Throughout Canada, every employer is governed by some type of employment legislation, usually called the Employment Standards Act (in Ontario and British Columbia, for example) or the Employment Standards Code (in Alberta, for example). Such employment standards legislation is generally similar throughout Canada and is designed to provide protection to employees from would-be unscrupulous employers by, for example, providing a right to minimum notice on termination of employment, a right to a minimum wage and overtime rates as well as providing various mandatory types of leave to employees, such as maternity leave.
The vast majority of charities simply could not exist without the dedicated work of an army of volunteers. Volunteers generally provide voluntary work for which they are not paid. Volunteers are not subject to the protections afforded by employment standards legislation. It is not always easy, from a legal perspective, however, to distinguish between an employee and a volunteer and definitions of the term “employee” in employment standards legislation can be quite wide. Not-for-profit organizations and charities need to be aware of the risks which may arise if the distinction is blurred in any given case. Both parties will undoubtedly start their relationship with the best of intentions but, if the relationship turns sour, a disgruntled volunteer could easily file a (usually free of charge) claim with the relevant Employment Standards office, claiming to have been an employee, rather than a volunteer. If the Employment Standards office agrees with the individual that he/she was an employee rather than a volunteer, the not-for-profit “employer” could find itself facing huge liabilities under employment standards legislation for, by way of example:
- Wages (and a failure to pay minimum wage)
- Overtime pay
- Vacation pay
- General holiday pay
- Termination pay
- Failure to maintain proper records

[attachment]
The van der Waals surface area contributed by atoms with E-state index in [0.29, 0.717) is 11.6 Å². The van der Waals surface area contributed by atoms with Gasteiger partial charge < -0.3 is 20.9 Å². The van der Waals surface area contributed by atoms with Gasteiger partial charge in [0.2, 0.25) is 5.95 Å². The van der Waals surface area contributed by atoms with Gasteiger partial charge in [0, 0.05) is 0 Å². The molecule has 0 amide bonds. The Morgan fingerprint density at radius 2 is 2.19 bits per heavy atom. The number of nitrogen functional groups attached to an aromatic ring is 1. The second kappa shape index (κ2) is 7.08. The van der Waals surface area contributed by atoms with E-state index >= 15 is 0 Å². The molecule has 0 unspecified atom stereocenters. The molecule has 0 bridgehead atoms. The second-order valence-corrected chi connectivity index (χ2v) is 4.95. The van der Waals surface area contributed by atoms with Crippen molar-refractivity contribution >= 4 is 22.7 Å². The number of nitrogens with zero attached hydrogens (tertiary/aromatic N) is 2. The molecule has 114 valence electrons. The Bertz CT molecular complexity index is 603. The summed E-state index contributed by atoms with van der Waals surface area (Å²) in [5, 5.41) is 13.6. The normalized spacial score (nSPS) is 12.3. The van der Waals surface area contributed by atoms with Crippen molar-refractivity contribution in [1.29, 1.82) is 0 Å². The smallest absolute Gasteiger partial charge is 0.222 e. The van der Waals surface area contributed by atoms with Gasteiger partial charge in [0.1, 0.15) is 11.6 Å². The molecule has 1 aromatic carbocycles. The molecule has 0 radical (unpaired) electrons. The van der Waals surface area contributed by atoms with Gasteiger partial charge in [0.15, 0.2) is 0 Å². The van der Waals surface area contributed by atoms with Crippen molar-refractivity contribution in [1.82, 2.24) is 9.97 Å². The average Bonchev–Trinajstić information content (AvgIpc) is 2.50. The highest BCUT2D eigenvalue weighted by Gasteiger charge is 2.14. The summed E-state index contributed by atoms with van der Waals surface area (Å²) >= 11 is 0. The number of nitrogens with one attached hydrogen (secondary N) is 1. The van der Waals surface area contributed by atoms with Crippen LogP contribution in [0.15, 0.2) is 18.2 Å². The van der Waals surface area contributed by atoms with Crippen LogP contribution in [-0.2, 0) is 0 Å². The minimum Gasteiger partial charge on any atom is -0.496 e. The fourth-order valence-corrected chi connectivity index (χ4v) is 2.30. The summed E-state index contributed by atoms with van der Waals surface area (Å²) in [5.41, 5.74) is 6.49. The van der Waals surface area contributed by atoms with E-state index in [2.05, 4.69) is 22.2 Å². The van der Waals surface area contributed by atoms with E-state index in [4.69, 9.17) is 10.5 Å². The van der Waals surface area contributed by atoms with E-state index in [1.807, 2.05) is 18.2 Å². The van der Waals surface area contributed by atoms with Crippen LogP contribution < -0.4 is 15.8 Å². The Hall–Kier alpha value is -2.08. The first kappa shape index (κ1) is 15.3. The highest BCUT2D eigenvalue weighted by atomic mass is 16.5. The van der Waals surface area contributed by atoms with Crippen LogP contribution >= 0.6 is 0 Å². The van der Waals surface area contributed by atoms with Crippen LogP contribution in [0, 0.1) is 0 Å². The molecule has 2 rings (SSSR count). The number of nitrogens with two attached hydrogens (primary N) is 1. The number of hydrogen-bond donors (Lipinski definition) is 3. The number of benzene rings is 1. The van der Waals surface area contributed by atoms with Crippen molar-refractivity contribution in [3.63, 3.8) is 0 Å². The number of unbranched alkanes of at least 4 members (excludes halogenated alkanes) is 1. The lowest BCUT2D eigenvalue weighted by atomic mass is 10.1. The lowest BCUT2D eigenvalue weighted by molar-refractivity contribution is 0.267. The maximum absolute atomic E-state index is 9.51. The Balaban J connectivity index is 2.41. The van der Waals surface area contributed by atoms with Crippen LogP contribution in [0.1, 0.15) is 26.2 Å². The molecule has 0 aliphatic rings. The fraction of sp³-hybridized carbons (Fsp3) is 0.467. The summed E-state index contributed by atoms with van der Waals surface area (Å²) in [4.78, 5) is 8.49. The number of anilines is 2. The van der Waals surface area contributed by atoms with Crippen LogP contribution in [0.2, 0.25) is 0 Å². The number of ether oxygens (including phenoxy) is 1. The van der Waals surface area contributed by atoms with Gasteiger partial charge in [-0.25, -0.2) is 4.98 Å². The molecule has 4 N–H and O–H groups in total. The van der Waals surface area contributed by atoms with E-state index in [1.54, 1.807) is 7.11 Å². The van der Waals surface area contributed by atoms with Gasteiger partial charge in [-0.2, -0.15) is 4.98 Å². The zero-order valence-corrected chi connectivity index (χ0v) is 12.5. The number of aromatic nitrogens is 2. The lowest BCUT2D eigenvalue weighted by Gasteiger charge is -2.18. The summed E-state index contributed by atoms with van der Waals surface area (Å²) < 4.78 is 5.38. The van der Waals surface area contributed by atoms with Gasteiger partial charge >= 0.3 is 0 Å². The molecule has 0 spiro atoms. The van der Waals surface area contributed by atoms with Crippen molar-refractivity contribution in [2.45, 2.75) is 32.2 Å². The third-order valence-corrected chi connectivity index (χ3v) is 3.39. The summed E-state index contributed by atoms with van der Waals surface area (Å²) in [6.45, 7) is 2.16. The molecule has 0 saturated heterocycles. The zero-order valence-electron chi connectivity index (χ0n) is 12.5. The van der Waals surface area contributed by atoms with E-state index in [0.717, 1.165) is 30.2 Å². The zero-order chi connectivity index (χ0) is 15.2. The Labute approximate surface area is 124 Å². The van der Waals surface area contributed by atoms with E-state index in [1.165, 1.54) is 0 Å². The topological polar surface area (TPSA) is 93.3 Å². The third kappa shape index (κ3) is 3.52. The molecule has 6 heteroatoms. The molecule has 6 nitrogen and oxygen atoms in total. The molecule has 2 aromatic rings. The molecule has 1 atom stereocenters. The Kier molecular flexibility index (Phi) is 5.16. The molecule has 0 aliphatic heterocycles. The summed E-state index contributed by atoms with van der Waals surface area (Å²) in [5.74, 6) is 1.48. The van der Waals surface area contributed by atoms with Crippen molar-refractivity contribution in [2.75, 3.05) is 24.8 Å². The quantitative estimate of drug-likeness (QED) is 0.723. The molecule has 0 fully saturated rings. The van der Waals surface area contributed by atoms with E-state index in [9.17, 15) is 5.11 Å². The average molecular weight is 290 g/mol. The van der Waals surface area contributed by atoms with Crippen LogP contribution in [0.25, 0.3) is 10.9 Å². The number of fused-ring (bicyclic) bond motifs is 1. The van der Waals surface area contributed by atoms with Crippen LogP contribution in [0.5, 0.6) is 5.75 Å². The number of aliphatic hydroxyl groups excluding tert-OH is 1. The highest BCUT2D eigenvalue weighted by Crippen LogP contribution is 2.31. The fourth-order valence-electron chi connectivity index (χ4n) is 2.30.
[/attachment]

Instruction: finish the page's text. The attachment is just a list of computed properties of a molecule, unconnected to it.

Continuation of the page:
- Failure to provide applicable rest periods.
Even if the not-for-profit organization is successful in defending any such claim, the costs and time involved in such a defence can be extraordinary and there is usually no right to recover any such costs. In addition, other legislation such as human rights legislation or workers compensation legislation may also be applicable to employees but not volunteers.
There is no fail-safe way of avoiding the risk of a court deciding that a volunteer was in fact an employee. However, with a few simple steps, not-for-profit organizations can minimize the chances of a volunteer being held to have been an employee:
- Document the relationship at the outset. Although not conclusive, a contract, letter or other written document which sets out the voluntary nature of the relationship will be highly persuasive. Ideally this would be in the form of a written document signed by both parties before an y voluntary activities were commenced but even an email to the individual setting out the terms on which the voluntar y activities are to be provided, is better than nothing.
- Avoid any indicia of employment. Do not provide employment benefits to volunteers, for example. If the volunteer has a title or a business card, make sure it correctly describes the individual as a volunteer. If the volunteer has an email address, consider having the reference “(volunteer)” after their name. An y website listings should clearly list volunteers as such.
- Keep employees and volunteers separate. If the organiza tion engages both volunteers and emplo yees, then keep their roles as separate and distinct as possible. If employees provide voluntary support at any stage then make sure tha t the voluntary (and unpaid) nature of such activities is clearly set out in writing prior to the activities taking place.
- Be consistent. If one type of work is generally carried out by employees then try to avoid having volunteers carry that out, if at all possible. This is particularly important if a volunteer carries out duties which were previously performed by an employee.
- Make sure the work is truly voluntary. If the individual could not have declined to carry out the activities, are they really volunteering? Document any occasions when the individual did decline to provide support.
By following a few simple rules, not-for-profit organizations can limit the chances that they may be found liable for significant payments to former employees who were always considered by them to have been volunteers.